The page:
Obstacles to a Global Banking System: 'Old Europe' Versus 'New Europe'
26 Pages Posted: 19 Aug 2006
Date Written: June 2006
"Old Europe" - the developed nations of continental Europe - averages only about 15% foreign bank ownership, whereas "New Europe" - the transition nations of Eastern Europe - averages about 70%. Similar findings hold elsewhere in the world - developed nations tend to have much lower foreign bank ownership shares than developing nations. We examine the causes of the differences within Europe with an eye toward more general conclusions. Our findings suggest that the low foreign bank shares in "Old Europe" - and perhaps developed nations more generally - may primarily result from net comparative disadvantages for foreign banks and relatively high implicit government entry barriers. The high foreign penetration in "New Europe" - and perhaps developing nations more generally - may be due to net comparative advantages for foreign banks and low government entry barriers, particularly in nations that reduced their state bank ownership.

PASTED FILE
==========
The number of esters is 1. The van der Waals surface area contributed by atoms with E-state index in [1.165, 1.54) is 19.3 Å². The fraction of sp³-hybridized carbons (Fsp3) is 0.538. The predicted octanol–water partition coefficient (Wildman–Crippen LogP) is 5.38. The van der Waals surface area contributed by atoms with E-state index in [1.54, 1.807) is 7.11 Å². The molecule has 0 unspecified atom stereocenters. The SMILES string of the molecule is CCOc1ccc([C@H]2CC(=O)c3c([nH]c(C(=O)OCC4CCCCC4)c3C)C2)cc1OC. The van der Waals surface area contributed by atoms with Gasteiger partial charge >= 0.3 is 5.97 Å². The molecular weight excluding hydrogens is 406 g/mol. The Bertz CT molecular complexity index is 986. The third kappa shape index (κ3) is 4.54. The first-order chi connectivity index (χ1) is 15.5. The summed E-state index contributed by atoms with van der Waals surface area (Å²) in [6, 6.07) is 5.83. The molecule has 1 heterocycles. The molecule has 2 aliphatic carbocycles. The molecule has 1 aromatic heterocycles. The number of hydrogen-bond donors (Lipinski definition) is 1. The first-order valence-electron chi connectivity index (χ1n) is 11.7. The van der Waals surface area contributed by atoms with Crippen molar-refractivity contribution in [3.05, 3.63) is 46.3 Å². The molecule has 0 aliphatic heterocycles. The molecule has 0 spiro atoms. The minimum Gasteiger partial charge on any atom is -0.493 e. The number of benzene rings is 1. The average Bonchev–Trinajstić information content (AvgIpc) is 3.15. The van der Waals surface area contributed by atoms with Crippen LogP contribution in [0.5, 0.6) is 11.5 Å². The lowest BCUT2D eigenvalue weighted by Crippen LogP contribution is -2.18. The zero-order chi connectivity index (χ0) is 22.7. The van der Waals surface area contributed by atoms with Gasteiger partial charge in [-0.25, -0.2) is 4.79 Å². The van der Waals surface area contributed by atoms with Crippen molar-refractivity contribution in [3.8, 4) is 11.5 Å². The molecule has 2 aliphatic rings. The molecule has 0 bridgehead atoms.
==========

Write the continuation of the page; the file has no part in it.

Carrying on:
Keywords: Banks, Europe, Globalization, Cross-border
JEL Classification: G21, G28, F23, L10
Suggested Citation: Suggested Citation